Slash said Guns N’ Roses’ first stint was toppled by people suffering “delusions of grandeur” – but it wasn’t the members themselves.

The guitarist argued that interpersonal issues brought on the classic lineup’s collapse in the ‘90s, and then the same thing had happened to Velvet Revolver in the following decade.

“Guns N’ Roses was obviously my entire life and that’s where I come from,” Slash told Guitar in a recent interview. “I’ll always be part of it and I don’t mind being recognized as ‘that guy from that band.’ At this point, I’ll probably do it till I’m pushing daisies.”

He added that "it’s always been a lot of fun but it became a really big band, so the tension [became] palpable. Like with Velvet Revolver: Everybody around that band had all these delusions of grandeur. Not the band itself, the people around it. It was very difficult, so it didn’t stand a chance long-term.”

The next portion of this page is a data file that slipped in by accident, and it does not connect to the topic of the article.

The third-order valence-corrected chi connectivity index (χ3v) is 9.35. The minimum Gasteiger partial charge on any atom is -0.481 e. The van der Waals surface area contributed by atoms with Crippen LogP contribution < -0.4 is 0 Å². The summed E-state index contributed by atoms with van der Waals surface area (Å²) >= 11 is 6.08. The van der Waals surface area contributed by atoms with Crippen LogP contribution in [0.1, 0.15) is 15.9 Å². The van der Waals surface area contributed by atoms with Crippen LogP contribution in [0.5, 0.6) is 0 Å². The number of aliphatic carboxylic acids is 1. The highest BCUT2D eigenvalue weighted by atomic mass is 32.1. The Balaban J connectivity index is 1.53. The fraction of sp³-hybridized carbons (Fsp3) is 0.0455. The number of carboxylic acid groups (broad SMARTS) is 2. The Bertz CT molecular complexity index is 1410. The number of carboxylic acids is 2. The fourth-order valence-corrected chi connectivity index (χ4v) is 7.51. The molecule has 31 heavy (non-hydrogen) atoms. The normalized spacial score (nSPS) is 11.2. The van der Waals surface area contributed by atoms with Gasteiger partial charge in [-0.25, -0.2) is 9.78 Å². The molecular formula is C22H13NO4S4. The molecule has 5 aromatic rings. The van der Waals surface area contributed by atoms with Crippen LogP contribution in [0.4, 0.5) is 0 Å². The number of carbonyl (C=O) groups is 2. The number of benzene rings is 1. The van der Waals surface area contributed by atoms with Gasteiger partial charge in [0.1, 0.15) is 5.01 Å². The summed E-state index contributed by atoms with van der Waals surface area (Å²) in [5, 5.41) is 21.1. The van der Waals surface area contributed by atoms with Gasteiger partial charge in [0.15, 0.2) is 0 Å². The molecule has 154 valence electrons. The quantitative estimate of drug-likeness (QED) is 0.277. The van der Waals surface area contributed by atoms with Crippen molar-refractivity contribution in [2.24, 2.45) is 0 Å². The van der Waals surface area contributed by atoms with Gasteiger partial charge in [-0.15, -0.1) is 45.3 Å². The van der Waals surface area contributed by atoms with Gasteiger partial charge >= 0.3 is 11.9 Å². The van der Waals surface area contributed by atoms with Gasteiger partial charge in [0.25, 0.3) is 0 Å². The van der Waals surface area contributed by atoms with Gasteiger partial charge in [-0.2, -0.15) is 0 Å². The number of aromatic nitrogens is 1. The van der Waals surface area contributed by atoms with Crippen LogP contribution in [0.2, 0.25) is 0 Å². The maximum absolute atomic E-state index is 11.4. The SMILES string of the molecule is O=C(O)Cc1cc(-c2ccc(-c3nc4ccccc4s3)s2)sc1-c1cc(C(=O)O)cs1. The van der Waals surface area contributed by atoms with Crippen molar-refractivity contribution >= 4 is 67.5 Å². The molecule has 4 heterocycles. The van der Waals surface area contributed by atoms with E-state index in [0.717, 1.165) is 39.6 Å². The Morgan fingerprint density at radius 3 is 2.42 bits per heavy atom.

While Slash reunited with Axl Rose and Duff McKagan for a new Guns era in 2016, he’s continued his solo career with the recent release of the album 4. He’s now been working with singer Myles Kennedy and backing band the Conspirators for nearly as long as his first run with GNR. The guitarist said the reason for their longevity was that they "don’t take it too seriously. It just sort of does what it does for the fun of it. I don’t think we’ve had any real expectations and we’re not trying to be huge or do anything. … Nobody really thinks about all the other bullshit."

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